Printed from a 4x6 lino block on hand-torn 8x10 250 gsm BFK Rives cotton paper.
You might know I think about the Bible and Christianity sometimes. I don't want to practice what Frederick Douglass called "slaveholder religion" and I want to embrace the God that James Baldwin said he conceived of as "a means of liberation and not a means to control others."
Here are some thoughts that went into this piece, in no particular order:
1. Enslaved people in the US were given Bibles that had lots of the good bits about slave rebellions and such cut out but had that "Slaves, obey your masters," bit still in there. I don't believe slaves should obey their masters.
2. The story of Jael driving a tent peg through Sisera's skull never shows up anywhere in the revised common lectionary. Sisera was the commander of the army of King Jabin, who had enslaved the Israelites. Omissions of texts like this help perpetuate toxic notions of "biblical womanhood" that don't include driving a stake through the brain of your oppressor.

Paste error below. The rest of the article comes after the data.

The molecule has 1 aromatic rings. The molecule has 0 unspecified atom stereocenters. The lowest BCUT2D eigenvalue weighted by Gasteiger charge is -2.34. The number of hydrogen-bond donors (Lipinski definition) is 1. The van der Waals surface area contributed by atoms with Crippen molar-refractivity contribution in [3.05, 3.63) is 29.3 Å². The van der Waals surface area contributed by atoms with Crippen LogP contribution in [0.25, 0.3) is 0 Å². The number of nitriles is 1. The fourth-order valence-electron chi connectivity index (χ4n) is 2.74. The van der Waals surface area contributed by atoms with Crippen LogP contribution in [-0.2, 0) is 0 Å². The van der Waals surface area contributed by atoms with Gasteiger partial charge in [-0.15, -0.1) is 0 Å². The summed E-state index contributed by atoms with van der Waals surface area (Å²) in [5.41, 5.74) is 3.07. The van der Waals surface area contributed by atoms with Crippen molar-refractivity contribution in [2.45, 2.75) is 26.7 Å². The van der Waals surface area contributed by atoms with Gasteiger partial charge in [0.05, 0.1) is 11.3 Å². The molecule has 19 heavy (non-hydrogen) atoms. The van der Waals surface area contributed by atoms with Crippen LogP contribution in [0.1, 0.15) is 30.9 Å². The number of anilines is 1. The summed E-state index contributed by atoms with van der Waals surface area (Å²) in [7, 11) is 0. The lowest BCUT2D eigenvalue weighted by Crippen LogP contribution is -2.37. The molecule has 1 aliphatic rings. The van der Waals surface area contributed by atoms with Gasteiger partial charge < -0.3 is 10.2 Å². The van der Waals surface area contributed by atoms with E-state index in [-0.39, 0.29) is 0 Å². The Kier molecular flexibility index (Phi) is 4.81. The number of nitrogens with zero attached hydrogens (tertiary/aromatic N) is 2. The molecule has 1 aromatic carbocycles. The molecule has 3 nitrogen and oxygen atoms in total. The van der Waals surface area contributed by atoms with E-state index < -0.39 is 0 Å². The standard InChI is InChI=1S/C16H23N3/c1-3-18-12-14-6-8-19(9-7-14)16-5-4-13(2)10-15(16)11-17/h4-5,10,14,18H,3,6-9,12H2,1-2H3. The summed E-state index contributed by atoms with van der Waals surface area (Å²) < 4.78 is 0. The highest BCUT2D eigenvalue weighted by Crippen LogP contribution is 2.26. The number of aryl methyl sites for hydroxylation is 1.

3. There's this notion that "Old Testament" God is bad and mean while New Testament God is nice nice nice. This is antisemitic. There's a reason so many enslaved people in the so-called United States found such solace in the God who led the enslaved out of slavery, who handed a mighty commander of an enslaving army into the hands of a woman.
4. There's a narrative that no protest, demonstration of power, etc. staged by Black people is legitimate unless it is non-violent, destroys no property, disrupts no commerce, etc. This is racist. The same standards are never applied to the government that Dr. Martin Luther King Jr rightly called "the greatest purveyor of violence in the world today.
5. Some passages of Scripture just aren't good for us. You can do the little dance of "Oh, in this context, 'Women, remain silent...' really meant..." but heck, why not just say we don't worship a collection of books, waste less of our time doing linguistic gymnastics to defend a tradition we should be repenting for, and join the liberation struggle.
May the Spirit of St John Brown be upon all allies in the justice struggle, and may the God of Jael and Deborah empower all of the oppressed in their struggle for freedom. In the name of Christ our Savior who is present in all who are hungry, downtrodden, imprisoned, and enslaved, we pray. Amen.